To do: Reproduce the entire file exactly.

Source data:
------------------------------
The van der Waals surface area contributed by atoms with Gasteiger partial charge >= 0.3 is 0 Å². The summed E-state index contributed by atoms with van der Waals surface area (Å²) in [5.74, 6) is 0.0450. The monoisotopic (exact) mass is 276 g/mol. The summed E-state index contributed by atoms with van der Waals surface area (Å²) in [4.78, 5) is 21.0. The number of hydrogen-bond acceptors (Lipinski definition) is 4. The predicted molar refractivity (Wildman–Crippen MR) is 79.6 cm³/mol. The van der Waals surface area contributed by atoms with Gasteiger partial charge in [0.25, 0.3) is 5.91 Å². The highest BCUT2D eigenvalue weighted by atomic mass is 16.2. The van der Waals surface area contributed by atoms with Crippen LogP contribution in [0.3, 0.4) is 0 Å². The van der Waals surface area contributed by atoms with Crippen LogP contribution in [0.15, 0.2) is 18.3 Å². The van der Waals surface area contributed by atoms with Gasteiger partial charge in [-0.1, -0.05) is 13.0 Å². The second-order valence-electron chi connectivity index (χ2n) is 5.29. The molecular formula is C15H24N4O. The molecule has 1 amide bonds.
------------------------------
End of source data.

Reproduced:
The van der Waals surface area contributed by atoms with Gasteiger partial charge >= 0.3 is 0 Å². The summed E-state index contributed by atoms with van der Waals surface area (Å²) in [5.74, 6) is 0.0450. The monoisotopic (exact) mass is 276 g/mol. The summed E-state index contributed by atoms with van der Waals surface area (Å²) in [4.78, 5) is 21.0. The number of hydrogen-bond acceptors (Lipinski definition) is 4. The predicted molar refractivity (Wildman–Crippen MR) is 79.6 cm³/mol. The van der Waals surface area contributed by atoms with Gasteiger partial charge in [0.25, 0.3) is 5.91 Å². The highest BCUT2D eigenvalue weighted by atomic mass is 16.2. The van der Waals surface area contributed by atoms with Crippen LogP contribution in [0.3, 0.4) is 0 Å². The van der Waals surface area contributed by atoms with Crippen LogP contribution in [0.15, 0.2) is 18.3 Å². The van der Waals surface area contributed by atoms with Gasteiger partial charge in [-0.1, -0.05) is 13.0 Å². The second-order valence-electron chi connectivity index (χ2n) is 5.29. The molecular formula is C15H24N4O. The molecule has 1 amide bonds.